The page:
Adjusting ball bearings of the type, used on bicycles is not difficult, but if you haven't done it before it is likely to take some time and patience. Don't be in a hurry
What is meant by «adjustment of bearings» in the case of hubs is basically how far apart the cones are from one another on the axle. If they are too close together they will pinch and bind against the balls and the `axle will be difficult to turn. This means that the bearing would have too much friction and the parts would wear out prematurely. If the cones are too far apart, everything may roll freely enough, but there will be looseness or play in the bearing, and your wheel will wobble from side to side like loose tooth. The ideal is to find the point where the cones are loose ,enough that the axle turns as freely as it does when the cones are too loose, but with as little play as possible.
It is meaningless, to try to judge the cone adjustment when the locknuts are not tight, because, when you tighten the locknut, it changes the cone adjustment. What you have to do is to try different adjustments, checking
To check for friction, pretend you are a safecracker and the axle is the knob of a safe. Turn it slowly and smoothly, several revolutions in each direction. It should move with the gentlest pressure, Without any unevenness or binding. If you are not sure whether it is binding or not, try loosening one of the cones a bit. If it turns any easier, the previous adjustment was too tight.
To check for play, see if you, can get the end of the axle to wiggle up and down or side to side. If there is play you should be able to feel ft with your fingers.
It should be possible, to adjust
`No binding with no play is the proper adjustment
This can be checked by lifting the bicycle off the ground and trying to wiggle the rim back and forth between the brake shoes. There should be no rattling sensation. `Now keep the bike off the ground and let go of the wheel. The weight of the valve should be sufficient to cause the wheel tp swing back and forth several times before the wheel comes to a stop with the valve (or whatever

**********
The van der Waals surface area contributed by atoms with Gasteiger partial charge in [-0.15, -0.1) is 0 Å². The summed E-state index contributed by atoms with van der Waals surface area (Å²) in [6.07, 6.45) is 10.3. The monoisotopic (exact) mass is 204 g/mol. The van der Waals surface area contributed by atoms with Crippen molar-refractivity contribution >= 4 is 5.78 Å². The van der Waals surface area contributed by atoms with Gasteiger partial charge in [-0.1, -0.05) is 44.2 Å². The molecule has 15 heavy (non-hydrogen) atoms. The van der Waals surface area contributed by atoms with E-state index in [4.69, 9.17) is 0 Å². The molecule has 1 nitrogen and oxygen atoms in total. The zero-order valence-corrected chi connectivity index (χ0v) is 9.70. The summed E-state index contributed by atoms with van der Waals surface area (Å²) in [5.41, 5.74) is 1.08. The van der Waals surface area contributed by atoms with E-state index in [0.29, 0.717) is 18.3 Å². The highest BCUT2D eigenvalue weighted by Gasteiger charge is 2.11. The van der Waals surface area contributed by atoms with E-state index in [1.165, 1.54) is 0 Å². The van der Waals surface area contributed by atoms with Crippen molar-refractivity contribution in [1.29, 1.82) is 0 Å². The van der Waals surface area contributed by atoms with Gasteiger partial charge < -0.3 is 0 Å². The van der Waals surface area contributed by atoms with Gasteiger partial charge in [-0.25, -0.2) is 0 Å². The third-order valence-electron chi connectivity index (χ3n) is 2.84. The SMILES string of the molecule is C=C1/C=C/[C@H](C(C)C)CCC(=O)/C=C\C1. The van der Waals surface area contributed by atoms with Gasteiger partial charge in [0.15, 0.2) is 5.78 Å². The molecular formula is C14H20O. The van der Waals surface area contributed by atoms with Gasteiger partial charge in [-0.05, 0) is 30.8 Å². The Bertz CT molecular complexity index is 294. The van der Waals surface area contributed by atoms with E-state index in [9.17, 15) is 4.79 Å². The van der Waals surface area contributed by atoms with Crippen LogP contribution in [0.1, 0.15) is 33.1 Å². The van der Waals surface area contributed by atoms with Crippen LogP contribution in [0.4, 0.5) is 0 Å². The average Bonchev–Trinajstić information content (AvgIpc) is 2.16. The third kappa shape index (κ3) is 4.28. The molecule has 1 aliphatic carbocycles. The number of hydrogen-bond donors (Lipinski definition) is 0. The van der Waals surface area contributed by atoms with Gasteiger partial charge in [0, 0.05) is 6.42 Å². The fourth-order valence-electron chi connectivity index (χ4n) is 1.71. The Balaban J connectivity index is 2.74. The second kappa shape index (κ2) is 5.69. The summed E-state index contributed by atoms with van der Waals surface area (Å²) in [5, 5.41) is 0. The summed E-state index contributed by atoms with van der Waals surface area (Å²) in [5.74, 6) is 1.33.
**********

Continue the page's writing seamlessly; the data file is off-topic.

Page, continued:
There is an additional complication when you are working on a rear hub, because the freewheel block gets in the way. If you have the necessary tools (a free wheel puller to fit your brand of freewheel and a sturdy vise mounted on , a solid workbench), the easiest approach is to remove the freewheel first. if this is not possible, you can do the job without removing the freewheel. Remove the locknut and cone on the left side of the hub and pull the axle out `from the,, right side. You will just be able to get at the right bearing cup through the center of the freewheel.
It will not be nearly as easy to clean the right cup with the freewheel in your way, but fortunately that side rarely gets dirty be, cause the freewheel makes it hard for dirt to get in. Be careful not to get solvent inside of the freewheel mechanism While you have the axle out of the hub, tighten the spacer for the right end of the axle tightly against the locknut and cone so you will be able to use a wrench on the spacer to hold the axle when you are adjusting the cone on the left.
The hubs should be repacked at regular intervals as part of the normal maintenance of your bicycle. How often it is necessary will depend on how much you use your bike and under what conditions. If you only ride on sunny days and have good luck you might be ,able to go a couple of years, but if you ride in the rain, or if you live in a sandy or dusty area, you may have to repack Your hubs every couple of months. The interval can be extended considerably by installing external seals to block the entry of dirt. (See Sealing Your Bike Components for Under $ 10 by John Allen, July 1977 Bike World.)
Rather than repacking your hubs on a fixed schedule I would recommend that you periodically check the condition of your hubs by removing the wheels and feeling how freely you can turn the axles (in the same manner described previously) Do not be fooled by the fact that your hub may seem to have «just a little» friction. Frictional drag is proportional to the load on the bearing. When you are, holding the wheel and turning the axle by hand the only load is the Weight of the axle set. When you are riding your `bike, the load is the weight of you and your machine, and the frictional drag is increased proportionally. You can feel the difference.